WRITER Cheryl Strayed’s unusually apt last name was self-selected in the wake of her mother’s premature death from cancer and after her first marriage collapsed under the weight of grief-stricken infidelity in 1995. Anguished and reeling from loss, then-26-year-old Strayed, a novice hiker, picked a new name for herself and took off on a 1,100-mile solo hike up the Pacific Crest Trail. In three months, she hiked from the Mojave Desert in California to the Washington state line in an attempt to heal. In her new memoir, Wild: From Lost to Found on the Pacific Crest Trail (Knopf), she recounts her bold trek into the wilderness and her restorative journey home.
Strayed is also the wildly popular advice columnist for the online culture magazine The Rumpus (therumpus.net), writing under the pen name Sugar until she revealed her true identity in February. A collection of her “Dear Sugar” columns, Tiny Beautiful Things (Vintage), will be published in July.
Brittany Shoot: Your stint as Sugar on The Rumpus has been wildly successful. How do you feel about the fact that many readers take so seriously advice from ordinary people? How does it feel to be treated as a life experiences expert?
Cheryl Strayed: I’m grateful when people tell me my advice has affected them positively, but I don’t translate that into letting myself believe I’m a “life experiences expert.” When I first began writing the “Dear Sugar” column, I thought a lot about whether I was qualified to give advice. Pretty quickly, I came to the conclusion that there really is no such thing as a qualified advice-giver. People who are willing and able to deeply reflect upon a matter and then express those reflections with as little bias and self-interest as possible are almost always going to offer something of value, regardless of their so-called expertise. That person might be your mother. It might be someone you met in the grocery store and chatted with one afternoon. It might be your pastor or therapist or school counselor. It might be an advice columnist who calls herself Sugar. All sorts of people are capable of giving excellent advice, just as all sorts of people—even those who give advice professionally—are capable of doing the opposite.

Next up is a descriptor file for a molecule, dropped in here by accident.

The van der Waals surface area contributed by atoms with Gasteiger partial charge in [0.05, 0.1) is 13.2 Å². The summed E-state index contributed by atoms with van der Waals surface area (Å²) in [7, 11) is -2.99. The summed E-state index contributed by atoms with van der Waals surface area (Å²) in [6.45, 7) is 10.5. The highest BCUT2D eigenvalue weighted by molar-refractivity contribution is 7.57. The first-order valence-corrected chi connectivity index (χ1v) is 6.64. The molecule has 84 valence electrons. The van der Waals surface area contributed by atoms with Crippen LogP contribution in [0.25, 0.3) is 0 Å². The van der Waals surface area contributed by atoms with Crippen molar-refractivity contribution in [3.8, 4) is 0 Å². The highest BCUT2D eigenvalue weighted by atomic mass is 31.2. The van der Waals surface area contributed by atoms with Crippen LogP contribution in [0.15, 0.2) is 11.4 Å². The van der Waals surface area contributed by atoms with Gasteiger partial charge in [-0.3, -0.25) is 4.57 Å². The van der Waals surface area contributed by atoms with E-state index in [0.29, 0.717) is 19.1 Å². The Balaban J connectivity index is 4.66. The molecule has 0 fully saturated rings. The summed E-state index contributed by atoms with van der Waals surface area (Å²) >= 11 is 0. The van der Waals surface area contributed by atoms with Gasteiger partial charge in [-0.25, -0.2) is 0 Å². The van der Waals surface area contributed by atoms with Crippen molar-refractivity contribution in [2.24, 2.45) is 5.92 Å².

Your new memoir, Wild, can be uncomfortable to read: You were angry at God, deeply grieving your mother’s death, and at times quite self-destructive. But it’s also a beautifully honest tale because of how you go back and mine those painful experiences. What was it like emotionally to revisit and reconstruct that time in your life?
Thanks for your kind words. Writing Wild was both healing and informative. I learned a lot about my life and human nature by having to so deeply reflect upon my younger years, which were full of grief and tumult. From this distance, I could see myself more clearly and that allowed me insight not only into the girl I used to be, but also the woman I am now. I cried a lot while writing Wild, but I laughed a lot, too.
How did nature help you heal?
The same way it still does: by being so tremendously simple and complex at once. By its power and its silence. Like many people, I feel gathered when I’m among trees and grasses and wild things. I feel like I can breathe.
How does sharing personal advice compare with completing your memoir, both extremely personal forms of writing?
They feel similar to me in a lot of ways. Of course, in the “Dear Sugar” columns I’m answering a letter from someone seeking my advice, so I’m mindful that my writing has a mission—to offer help and guidance to another person. But ultimately I draw from the same well in all of my writing. n
Brittany Shoot is a Sojourners contributing writer.